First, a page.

The leadership of the Utah Republican Party is now in the hands of a Sanpete County sheepman.
Delegates at the state convention Saturday, May 1 at the Maverik Center in West Valley City elected Carson Jorgensen of Mt. Pleasant, one of operators of the legendary Skyline Sheep Company, as their new state chairman. At 31, he is the youngest chairman in Utah Republican history.
“It’s an honor,” Jorgensen told the Messenger, “and I want to do the best to represent the people that elected me and properly represent the party that elected me that is representative of the people that put me there.”
Jorgensen replaced Derek Brown, a Salt Lake City attorney and former top aide to both Sen. Bob Bennett and Sen. Orrin Hatch. Brown had been chair since 2019.
Jordan Hess, who is vice president for public policy of the St. George Chamber of Commerce, was elected as vice chair. Olivia Horlacher, an adamant supporter of Donald Trump, was elected to become party secretary, while Mike Bird of Murray, a former student body president at Salt Lake Community College, was elected to another term as treasurer.
When asked why he ran for chair, Jorgensen will tell you it’s because he loves the State of Utah.
“Utah is my home, and has been home to my family for nearly 150 years, and will continue to be,” he says. “I am taking a hands-on approach to assuring that this state has safety, security and freedom for all Utahns in the years to come. I want to make sure what I had as a child, my value system and opportunities, are protected for my own children to have as well.”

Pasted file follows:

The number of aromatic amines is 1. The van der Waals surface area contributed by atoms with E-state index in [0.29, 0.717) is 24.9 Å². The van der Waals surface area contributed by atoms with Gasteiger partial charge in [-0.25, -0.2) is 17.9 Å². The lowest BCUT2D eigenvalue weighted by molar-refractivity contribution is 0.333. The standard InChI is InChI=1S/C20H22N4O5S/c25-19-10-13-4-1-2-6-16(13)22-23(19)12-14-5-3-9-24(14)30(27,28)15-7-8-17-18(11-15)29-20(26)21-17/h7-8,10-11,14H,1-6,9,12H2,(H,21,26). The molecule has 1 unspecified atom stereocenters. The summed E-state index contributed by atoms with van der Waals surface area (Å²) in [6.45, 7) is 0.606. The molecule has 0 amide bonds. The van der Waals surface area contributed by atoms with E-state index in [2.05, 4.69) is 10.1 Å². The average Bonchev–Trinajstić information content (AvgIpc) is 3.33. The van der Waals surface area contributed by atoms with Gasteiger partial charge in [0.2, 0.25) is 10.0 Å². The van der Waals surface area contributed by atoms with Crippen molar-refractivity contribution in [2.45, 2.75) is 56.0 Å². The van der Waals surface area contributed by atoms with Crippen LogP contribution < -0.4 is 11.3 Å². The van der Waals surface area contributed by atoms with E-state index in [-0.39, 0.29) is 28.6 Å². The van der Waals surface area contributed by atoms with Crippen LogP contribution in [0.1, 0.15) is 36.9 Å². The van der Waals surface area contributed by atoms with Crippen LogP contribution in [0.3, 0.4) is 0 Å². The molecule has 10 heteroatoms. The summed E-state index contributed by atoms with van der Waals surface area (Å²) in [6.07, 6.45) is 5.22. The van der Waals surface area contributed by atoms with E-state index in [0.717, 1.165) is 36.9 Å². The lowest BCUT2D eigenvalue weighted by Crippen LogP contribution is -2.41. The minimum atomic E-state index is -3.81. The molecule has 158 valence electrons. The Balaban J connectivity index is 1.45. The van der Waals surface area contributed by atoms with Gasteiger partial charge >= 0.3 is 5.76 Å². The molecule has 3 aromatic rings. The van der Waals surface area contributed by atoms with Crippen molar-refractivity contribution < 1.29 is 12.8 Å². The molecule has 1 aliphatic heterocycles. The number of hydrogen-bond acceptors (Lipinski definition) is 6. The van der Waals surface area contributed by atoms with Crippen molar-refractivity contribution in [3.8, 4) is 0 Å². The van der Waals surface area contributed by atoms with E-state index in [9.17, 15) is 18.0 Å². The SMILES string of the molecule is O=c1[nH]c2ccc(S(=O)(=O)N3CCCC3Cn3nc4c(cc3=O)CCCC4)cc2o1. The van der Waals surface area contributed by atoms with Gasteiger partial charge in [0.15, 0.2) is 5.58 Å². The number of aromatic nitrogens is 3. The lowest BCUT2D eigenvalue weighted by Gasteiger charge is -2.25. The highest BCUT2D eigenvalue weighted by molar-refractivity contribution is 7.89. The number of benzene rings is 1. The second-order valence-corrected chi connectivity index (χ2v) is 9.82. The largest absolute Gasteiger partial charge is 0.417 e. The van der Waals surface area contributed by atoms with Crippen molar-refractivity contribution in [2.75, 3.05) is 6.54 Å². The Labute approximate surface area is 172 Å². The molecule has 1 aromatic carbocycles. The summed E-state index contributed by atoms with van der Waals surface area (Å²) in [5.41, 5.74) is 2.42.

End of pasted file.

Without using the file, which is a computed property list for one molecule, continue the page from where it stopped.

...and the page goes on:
As a sixth-generation sheep rancher and small businessman, Jorgensen comes from a rural, working class background, but he says he wants to see division between rural and urban disappear in Utah, along with any other divisions that could hold the GOP back in the coming years.
According to Jorgensen, his approach with the party moving forward is one centered on policy, and not people.
“Too often politics becomes about one person in particular, we don’t like that person, we don’t like their attitude, and then we’re turned off towards them,” Jorgensen said in a campaign video leading up to the election. “I’m more looking towards policy right now. We need to rally around policy, because that’s something we can all get behind regardless of personality. And that is a big problem inside of the party right now.”
Jorgensen also says he wants to see the party attract younger voters who are conservative-curious, and conservative voters who have transplanted from other states.
When it comes to the work ahead of him, Jorgensen told the Messenger fundraising would be a major focus, but he badly wants to work towards healing what he sees as a rift in his party.
“We have a big rift we are working to bridge,” he says. “You see it with senators; you see it all across the board. That is something we have to work hard to heal for the party to be healthy, for the caucus and convention system to function as it should.”
This isn’t Jorgensen’s first run at politics. He ran unsuccessfully in the 2019 2nd Congressional District race against Chris Stewart, R-Utah, before got back on the campaign horse to seek and win Utah GOP chairmanship.